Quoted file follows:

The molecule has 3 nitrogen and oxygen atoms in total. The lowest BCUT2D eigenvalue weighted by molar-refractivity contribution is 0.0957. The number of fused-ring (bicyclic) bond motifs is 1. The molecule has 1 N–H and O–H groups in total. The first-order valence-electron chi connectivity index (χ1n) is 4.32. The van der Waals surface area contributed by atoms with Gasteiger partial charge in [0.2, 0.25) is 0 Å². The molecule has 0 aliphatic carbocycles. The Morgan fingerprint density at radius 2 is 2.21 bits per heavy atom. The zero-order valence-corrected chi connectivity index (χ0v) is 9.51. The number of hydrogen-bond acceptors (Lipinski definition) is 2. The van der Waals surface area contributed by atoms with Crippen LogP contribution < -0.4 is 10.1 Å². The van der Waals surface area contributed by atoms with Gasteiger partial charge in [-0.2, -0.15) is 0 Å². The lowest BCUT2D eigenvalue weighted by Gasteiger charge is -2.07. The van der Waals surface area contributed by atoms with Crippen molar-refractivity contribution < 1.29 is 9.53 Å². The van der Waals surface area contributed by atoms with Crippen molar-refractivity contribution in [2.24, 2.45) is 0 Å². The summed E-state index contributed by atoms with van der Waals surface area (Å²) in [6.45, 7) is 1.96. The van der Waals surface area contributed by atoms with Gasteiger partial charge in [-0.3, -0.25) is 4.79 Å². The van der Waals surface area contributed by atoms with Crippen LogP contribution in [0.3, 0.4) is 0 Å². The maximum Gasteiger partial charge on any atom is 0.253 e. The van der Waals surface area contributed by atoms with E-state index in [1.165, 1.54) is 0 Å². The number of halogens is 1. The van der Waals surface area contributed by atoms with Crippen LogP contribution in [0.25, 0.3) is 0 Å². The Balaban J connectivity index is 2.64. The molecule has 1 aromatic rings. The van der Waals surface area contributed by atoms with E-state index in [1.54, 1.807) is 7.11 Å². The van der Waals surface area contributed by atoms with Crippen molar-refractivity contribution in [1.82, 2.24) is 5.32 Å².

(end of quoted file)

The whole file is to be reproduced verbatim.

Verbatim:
The molecule has 3 nitrogen and oxygen atoms in total. The lowest BCUT2D eigenvalue weighted by molar-refractivity contribution is 0.0957. The number of fused-ring (bicyclic) bond motifs is 1. The molecule has 1 N–H and O–H groups in total. The first-order valence-electron chi connectivity index (χ1n) is 4.32. The van der Waals surface area contributed by atoms with Gasteiger partial charge in [0.2, 0.25) is 0 Å². The molecule has 0 aliphatic carbocycles. The Morgan fingerprint density at radius 2 is 2.21 bits per heavy atom. The zero-order valence-corrected chi connectivity index (χ0v) is 9.51. The number of hydrogen-bond acceptors (Lipinski definition) is 2. The van der Waals surface area contributed by atoms with Crippen LogP contribution < -0.4 is 10.1 Å². The van der Waals surface area contributed by atoms with Gasteiger partial charge in [-0.2, -0.15) is 0 Å². The lowest BCUT2D eigenvalue weighted by Gasteiger charge is -2.07. The van der Waals surface area contributed by atoms with Crippen molar-refractivity contribution < 1.29 is 9.53 Å². The van der Waals surface area contributed by atoms with Crippen molar-refractivity contribution in [2.24, 2.45) is 0 Å². The summed E-state index contributed by atoms with van der Waals surface area (Å²) in [6.45, 7) is 1.96. The van der Waals surface area contributed by atoms with Gasteiger partial charge in [-0.3, -0.25) is 4.79 Å². The van der Waals surface area contributed by atoms with Crippen LogP contribution in [0.3, 0.4) is 0 Å². The maximum Gasteiger partial charge on any atom is 0.253 e. The van der Waals surface area contributed by atoms with E-state index in [1.165, 1.54) is 0 Å². The number of halogens is 1. The van der Waals surface area contributed by atoms with Crippen LogP contribution in [0.25, 0.3) is 0 Å². The Balaban J connectivity index is 2.64. The molecule has 1 aromatic rings. The van der Waals surface area contributed by atoms with E-state index in [1.54, 1.807) is 7.11 Å². The van der Waals surface area contributed by atoms with Crippen molar-refractivity contribution in [1.82, 2.24) is 5.32 Å².